Even as a kid I felt bad about trapping any sort of bug in a jar. Even with “grass to eat” they always seemed to be dead by morning.
We’d keep the lightning bugs (fireflies) overnight in a large mason jar in our bedroom (my brother and I), with holes in the lid and some sugar water and grass and twigs. It as soothing to watch them blink until you dozed off. The next day we released them all (they lived) and caught more the next evening.I bet we had 30 or 40 in a jar each night. Sometimes we wondered if the same bunch would hang around, hoping to be caught and fed sugar water all over again and not having predators to worry about.
Did anyone know that petrified wood smells like lightning bugs? It does.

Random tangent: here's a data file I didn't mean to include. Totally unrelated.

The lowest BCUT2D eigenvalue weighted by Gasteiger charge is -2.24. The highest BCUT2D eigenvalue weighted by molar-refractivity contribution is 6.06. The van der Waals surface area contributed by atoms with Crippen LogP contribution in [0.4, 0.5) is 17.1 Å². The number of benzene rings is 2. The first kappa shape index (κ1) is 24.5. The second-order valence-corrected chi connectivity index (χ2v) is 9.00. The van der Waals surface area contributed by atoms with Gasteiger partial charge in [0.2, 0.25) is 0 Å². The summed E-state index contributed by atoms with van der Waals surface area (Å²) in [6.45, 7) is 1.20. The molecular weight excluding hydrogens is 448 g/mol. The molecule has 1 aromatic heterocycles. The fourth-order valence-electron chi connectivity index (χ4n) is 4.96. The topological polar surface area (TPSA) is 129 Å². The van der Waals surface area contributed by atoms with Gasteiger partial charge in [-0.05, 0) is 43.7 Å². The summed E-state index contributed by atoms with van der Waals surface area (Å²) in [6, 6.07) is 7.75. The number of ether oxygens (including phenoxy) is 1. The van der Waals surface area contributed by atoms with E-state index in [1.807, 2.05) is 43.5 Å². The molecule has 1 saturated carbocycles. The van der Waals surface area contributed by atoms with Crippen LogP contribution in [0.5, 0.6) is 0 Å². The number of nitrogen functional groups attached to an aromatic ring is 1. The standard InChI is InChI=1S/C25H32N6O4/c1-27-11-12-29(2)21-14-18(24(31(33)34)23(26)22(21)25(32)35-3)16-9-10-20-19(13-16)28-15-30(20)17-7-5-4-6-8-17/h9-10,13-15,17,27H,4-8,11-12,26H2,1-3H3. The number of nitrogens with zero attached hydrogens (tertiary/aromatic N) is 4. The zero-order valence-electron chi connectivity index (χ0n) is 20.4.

Sugar water. See? Nobody ever told me about that. If I had known my entire childhood and my relationship with fireflies would be different today! :)
I don’t know if they ever drank/ate it, or if it was evaporation, but they did live until the next day except for the occasional (every two or three days) geezer whose time had come. We used the hummingbird food (basically sugar water) mamaw kept to feed her favorite feathered friends.
To this day I really don’t know WHAT lightning bugs eat. Not flesh, not food crops. I don’t know if they even do eat or if they simply flash until they mate, then die (or are eaten by a female-lightning-bug mimic).m I guess I’ll have to look it up on the internet.
Checked; except for the mimics who eat other closely-related species, apparently adult fireflies live off pollen and plant nectar, so hummingbird food or sugar water was right after all.
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